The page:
My oldest writing instrument

I have always like fountain pens. I just haven’t written with them for a while. How did I get back into the groove? One thing leading to another… The older I get, the more habits I seem to pick up from my father. One of those habits: “the one writing tool that always works… is a pencil.
HA! You didn’t expact that, did you? But bear with me. When I was in college I had to draw. A lot. It comes with mechanical engineering. And unlike some other studies at our college, *cough* construction *cough*, mechanical engineers tend to be really, really finicky about their drawing. I guess it has to do with the fact that in construction you’re happy when things are within 2″ if your specificationsm, where in mechanics you’re going to be upset if something is not within specified tolerances, which is usual .5 mm to .1 mm (an inch is 25.4 mm)
So, drawing with pencil we did. And again, not with what you’d think: “Well, if precision is desired, you are probably drawing with a .5 mm mechanical pencil.” And again, no. Not precise enough. We’d use a 2 mm mechanical pencil, and sharpen the tip on a piece of wood with some sandpaper stapled to it. Sharp as a nail, quite literally since we’d be using 2H (that’s #4 for you Yanks) leads as well. The pencil holder used was recommended by school—reliable, cheap and very, very uncharming.
Then, at an art store, I saw the Caran d’Ache Fixpencil. It looked simple, elegant, and with its roughened tip, very friendly to use. And it was enourmous out of budget for a college student. Luckily, when I encountered it, my birthday was coming up (I think) and one of my beloved sisters gave it to me.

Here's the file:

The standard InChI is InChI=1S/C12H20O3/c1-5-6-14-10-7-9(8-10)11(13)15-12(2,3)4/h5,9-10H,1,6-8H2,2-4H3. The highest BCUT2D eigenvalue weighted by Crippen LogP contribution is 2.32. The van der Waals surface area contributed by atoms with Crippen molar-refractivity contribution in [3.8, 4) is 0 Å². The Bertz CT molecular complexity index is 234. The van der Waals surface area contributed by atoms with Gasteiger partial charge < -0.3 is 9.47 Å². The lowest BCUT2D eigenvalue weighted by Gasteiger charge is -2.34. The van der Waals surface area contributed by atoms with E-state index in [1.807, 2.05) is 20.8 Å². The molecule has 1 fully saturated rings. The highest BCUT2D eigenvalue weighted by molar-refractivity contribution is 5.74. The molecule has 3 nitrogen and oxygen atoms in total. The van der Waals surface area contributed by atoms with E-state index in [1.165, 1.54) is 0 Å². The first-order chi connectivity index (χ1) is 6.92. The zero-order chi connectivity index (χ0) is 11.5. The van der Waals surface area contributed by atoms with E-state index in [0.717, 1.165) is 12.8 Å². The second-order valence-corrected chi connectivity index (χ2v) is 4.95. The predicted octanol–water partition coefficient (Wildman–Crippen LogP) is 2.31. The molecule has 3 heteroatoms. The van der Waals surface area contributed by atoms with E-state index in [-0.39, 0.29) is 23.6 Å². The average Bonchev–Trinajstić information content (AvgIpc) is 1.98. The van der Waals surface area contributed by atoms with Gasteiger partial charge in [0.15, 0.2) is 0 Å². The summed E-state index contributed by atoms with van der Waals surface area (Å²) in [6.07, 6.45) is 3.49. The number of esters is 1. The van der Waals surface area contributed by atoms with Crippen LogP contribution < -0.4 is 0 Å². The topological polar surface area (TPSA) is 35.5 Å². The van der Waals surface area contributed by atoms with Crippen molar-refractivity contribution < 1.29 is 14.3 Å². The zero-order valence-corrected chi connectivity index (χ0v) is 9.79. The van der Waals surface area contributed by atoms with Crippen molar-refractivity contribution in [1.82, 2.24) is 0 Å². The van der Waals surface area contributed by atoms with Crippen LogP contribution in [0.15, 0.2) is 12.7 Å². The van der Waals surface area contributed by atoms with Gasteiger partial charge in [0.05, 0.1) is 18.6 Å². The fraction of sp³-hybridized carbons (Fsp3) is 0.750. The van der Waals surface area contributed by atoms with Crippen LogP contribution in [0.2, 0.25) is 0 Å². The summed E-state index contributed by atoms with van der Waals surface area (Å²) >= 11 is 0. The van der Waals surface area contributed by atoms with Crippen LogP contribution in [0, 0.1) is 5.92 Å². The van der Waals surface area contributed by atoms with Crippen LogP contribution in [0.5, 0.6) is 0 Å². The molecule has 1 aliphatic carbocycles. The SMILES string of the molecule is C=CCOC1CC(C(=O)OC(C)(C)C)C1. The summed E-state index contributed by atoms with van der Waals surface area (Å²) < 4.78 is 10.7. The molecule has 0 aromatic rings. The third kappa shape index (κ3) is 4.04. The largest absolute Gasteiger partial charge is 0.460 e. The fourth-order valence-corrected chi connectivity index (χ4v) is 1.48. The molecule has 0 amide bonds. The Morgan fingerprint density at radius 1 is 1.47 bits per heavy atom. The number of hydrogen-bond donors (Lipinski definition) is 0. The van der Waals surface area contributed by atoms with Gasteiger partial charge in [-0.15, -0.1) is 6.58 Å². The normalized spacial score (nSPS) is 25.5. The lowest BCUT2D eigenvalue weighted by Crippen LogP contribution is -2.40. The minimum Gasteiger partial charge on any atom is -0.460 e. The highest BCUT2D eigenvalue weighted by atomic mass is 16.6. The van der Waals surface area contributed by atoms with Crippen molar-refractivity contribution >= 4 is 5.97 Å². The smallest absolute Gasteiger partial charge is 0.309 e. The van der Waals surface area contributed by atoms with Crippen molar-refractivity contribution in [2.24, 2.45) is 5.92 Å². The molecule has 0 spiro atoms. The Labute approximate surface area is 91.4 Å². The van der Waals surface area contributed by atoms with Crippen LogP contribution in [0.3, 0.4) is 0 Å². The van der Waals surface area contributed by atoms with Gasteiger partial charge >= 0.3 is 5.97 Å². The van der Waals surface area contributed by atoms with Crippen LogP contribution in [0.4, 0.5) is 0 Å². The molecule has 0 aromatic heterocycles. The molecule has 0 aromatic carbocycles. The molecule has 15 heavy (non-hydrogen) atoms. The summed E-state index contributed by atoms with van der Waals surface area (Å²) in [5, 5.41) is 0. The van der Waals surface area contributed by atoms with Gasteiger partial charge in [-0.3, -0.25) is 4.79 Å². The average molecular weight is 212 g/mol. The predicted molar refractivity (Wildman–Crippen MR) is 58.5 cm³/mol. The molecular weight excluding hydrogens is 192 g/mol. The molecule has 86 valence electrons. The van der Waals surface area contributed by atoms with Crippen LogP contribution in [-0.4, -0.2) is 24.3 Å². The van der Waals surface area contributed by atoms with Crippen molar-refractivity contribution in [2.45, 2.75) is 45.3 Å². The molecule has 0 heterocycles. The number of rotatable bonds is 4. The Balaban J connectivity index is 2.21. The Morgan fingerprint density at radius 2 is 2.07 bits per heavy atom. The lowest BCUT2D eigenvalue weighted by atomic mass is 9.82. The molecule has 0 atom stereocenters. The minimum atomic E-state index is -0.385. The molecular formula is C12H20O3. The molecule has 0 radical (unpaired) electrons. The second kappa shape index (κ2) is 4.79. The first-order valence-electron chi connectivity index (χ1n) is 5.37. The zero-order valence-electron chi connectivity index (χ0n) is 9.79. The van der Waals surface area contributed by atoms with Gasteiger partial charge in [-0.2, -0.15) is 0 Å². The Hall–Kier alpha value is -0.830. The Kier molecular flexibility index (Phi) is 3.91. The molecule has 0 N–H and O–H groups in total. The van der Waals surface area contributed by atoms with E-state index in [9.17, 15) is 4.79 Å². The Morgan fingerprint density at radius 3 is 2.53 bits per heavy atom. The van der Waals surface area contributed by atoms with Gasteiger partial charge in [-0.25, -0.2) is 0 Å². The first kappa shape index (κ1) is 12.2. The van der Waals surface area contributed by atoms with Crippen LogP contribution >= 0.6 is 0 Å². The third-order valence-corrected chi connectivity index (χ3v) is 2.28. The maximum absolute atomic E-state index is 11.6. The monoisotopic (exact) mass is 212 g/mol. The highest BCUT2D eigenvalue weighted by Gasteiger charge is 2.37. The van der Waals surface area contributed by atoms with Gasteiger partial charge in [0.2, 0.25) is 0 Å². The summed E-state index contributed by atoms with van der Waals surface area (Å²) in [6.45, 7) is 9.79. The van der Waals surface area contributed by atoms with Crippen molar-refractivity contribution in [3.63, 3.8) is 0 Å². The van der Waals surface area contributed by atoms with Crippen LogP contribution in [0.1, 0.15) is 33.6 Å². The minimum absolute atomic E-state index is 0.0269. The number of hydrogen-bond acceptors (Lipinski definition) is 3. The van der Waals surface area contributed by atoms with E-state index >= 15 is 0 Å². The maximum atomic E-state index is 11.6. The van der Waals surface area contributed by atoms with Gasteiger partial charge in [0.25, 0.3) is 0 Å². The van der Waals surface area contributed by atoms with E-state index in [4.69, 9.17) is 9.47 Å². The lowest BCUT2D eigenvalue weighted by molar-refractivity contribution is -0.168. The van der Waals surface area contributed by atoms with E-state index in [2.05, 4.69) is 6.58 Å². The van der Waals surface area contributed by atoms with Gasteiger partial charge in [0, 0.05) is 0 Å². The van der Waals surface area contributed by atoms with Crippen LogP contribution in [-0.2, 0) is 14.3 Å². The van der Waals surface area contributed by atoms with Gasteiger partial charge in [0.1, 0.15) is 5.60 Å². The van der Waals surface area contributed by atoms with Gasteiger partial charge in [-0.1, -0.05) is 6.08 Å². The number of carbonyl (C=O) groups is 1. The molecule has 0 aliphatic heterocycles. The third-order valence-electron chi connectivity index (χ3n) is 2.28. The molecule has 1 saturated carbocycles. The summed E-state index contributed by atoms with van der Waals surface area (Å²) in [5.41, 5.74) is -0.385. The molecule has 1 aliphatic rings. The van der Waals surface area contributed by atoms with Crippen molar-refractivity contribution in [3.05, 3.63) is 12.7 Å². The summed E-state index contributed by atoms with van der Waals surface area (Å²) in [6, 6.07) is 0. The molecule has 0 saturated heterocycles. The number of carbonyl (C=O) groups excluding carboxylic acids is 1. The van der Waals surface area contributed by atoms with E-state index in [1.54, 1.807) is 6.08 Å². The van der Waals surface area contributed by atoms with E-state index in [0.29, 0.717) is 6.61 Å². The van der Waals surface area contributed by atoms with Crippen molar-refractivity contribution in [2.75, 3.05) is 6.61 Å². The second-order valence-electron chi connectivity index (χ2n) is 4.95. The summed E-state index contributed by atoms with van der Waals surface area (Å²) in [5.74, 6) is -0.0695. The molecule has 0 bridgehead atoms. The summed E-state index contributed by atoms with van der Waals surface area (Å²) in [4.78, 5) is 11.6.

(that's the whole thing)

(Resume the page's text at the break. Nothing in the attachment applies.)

The Caran d’Ache Fixpencil—a nearly 100 year old design classic

The Caran d’Ache Fixpencil—a nearly 100 year old design classic

Now that I wanted to write more with pencil I started looking for that old fixpencil again. I have a beautiful 0.5 mm mechanical pencil made by Staedler (one of my favorite brands for writing utensils) with a rubber grip, indicator of hardness of the fillings, etc. But, quite frankly, 0.5 mm mechanical pencils just don’t write very smoothly. So I dug up the good ole’ fixpencil and… bliss!
Later I learned a few things that I did not know about the fixpencil. For instance, that there’s a sharpener in the red cap on the back, or that it was one of the first mechanical pencils on the market and the design has, since 1929, basically not changed. My quest of finding decently priced 2mm leads got me back in using fountain pens… but that’s a different story.

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